One of my favorite museums in this historical Commonwealth is tucked away, well over an hour from here-- fifty-something miles away-- on a main street in the (relatively) small town of Clinton (which is a bit beyond Marlborough and Westborough and Northborough, in that portion of the state which we here in the east refer to as “out there”). If that was not an incongruous enough place to have one of this learned state’s most respected museums, then its subject certainly is. It’s not a museum of American history; or nineteenth century American literature; or the flora and fauna of Central Massachusetts. No, tucked out there in Clinton is the highly-esteemed, world-class Museum of Russian Icons, which is, indeed, the largest collection of Russian icons anywhere in North America. And it’s well worth a visit, in my opinion (and maybe, I hope, another one this summer).
Icons in the heart of Massachusetts—who would have ever thought it? Icons in America, even? The very topic might seem too foreign, too Eastern, too Orthodox (in the sense of religion) to be of much interest to people hereabouts.
But no, the Museum of Russian Icons has a very good following; it seems to be doing just fine; they have even built a very handsome and modern addition during the past year. The icons there are beautiful; magnificent examples—more than 500 of them—of Russian religious artwork from the 14th century to modern times. People crave to see icons because they are so beautiful, I think.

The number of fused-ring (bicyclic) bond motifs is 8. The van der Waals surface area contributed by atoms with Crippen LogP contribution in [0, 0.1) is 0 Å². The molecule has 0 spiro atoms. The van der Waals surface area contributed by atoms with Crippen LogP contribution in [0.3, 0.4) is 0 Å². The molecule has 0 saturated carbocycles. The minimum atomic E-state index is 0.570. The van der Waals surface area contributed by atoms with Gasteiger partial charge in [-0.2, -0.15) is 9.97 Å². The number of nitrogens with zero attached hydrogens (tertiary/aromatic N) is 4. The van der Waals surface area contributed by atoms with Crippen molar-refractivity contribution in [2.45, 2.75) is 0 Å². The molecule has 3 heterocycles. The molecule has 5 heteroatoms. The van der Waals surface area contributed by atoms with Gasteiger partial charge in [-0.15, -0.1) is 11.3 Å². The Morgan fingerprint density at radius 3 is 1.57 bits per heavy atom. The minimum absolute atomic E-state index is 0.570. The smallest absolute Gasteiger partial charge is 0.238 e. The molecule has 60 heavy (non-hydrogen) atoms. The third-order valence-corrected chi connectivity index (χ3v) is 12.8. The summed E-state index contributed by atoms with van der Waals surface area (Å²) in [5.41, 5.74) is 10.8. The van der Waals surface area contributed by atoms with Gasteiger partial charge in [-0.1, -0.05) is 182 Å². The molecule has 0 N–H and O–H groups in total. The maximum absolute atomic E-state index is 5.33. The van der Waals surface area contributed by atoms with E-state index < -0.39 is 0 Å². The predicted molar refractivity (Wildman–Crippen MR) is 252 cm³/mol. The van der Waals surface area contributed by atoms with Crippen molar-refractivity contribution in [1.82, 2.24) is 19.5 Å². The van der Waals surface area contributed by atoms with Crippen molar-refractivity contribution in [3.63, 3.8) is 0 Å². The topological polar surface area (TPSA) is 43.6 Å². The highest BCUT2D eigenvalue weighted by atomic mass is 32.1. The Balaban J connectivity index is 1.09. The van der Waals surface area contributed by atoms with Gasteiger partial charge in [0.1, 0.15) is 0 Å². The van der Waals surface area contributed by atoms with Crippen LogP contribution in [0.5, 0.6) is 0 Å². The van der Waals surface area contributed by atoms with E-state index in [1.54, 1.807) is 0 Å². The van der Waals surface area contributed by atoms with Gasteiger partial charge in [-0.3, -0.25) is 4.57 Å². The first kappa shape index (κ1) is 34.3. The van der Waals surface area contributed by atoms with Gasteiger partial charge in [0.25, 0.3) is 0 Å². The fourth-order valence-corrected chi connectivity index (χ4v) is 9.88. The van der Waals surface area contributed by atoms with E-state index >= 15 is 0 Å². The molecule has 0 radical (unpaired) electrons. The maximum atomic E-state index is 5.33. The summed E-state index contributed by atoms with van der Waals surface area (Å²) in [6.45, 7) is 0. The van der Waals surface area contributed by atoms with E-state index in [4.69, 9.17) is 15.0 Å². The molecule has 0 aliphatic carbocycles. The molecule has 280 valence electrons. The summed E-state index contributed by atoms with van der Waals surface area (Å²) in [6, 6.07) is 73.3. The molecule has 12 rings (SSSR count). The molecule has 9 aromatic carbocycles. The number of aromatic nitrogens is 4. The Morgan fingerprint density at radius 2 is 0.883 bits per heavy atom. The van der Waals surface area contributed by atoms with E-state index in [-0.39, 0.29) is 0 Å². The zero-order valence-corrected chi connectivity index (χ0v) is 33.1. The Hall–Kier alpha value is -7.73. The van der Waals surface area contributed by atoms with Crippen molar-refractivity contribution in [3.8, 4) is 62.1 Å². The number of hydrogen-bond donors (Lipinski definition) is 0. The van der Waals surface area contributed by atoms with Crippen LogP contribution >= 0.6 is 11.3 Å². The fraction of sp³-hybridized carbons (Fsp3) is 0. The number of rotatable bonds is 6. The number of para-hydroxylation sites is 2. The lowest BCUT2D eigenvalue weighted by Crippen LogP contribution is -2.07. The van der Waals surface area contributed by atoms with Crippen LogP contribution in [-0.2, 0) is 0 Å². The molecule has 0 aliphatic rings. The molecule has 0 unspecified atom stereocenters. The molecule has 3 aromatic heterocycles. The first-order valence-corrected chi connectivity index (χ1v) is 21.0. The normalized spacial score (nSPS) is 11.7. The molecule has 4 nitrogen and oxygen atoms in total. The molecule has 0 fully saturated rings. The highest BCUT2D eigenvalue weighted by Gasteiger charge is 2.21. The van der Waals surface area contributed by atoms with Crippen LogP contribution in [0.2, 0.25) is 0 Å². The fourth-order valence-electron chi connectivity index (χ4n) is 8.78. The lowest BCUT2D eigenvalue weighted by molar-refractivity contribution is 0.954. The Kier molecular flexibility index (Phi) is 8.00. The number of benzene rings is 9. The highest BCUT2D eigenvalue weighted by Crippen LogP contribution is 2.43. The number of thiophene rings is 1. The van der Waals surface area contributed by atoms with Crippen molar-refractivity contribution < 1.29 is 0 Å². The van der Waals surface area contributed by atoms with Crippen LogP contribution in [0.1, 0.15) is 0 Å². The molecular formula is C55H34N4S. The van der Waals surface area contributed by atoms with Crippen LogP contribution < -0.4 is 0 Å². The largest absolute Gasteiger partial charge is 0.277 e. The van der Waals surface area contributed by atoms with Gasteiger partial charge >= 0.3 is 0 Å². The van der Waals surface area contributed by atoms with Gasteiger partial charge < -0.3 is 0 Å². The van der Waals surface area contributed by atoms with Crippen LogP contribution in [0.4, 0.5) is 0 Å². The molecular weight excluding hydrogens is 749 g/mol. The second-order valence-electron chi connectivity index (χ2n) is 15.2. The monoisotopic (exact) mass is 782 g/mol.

Icons entice us because they pierce the surface to reach toward a deeper meaning. An icon is, very basically, an image, a picture, a representation, which stands for something, either by signifying or representing it concretely, or by analogy, or in a stylized manner that is some combination of the two. When we look at an icon, we see what we see (a picture of the Virgin Mary, say), but we see something more, something deeper, we glimpse something of the essence of the subject.
Icons are not the same as idols. Icons engage us; they lure us in. Idols are static images; two or three dimensional representations that call not for engagement, but merely for unquestioning admiration, adoration, or devotion.
There’s another meaning of the term “icon” too, of course. An icon is not just a work of art. It also means a person, a place, or a thing that has come to symbolize something beyond itself; an icon is a symbol of something that has greater significance or meaning or importance. In this sense, there are religious icons, too; but there are also cultural ones, or political or nationalistic ones.
There’s the flag, for instance. People see the American flag waving, and it brings up all kinds of emotions;. That’s a sign that something is an icon: if it engenders a range of real feelings within us. The flag has become an icon—a symbol-- of the whole American story, our entire national history, of the battles fought and the laws passed and the men and women who lived and died for what America represents—freedom, liberty, justice, our highest ideals.
But if the flag is an icon of America—and not just an American idol—then it has to draw us in; it has to engage us; it has to cause us to ponder the truth and depth of the American story, and our place in it.
Not too long after the events of September 11th, I had to drive into Boston (seldom a pleasant experience), and the fact that I was locked in traffic from the Braintree split onward made it even more unpleasant. But I had chosen to drive rather than taking the “T”, so I really couldn’t complain.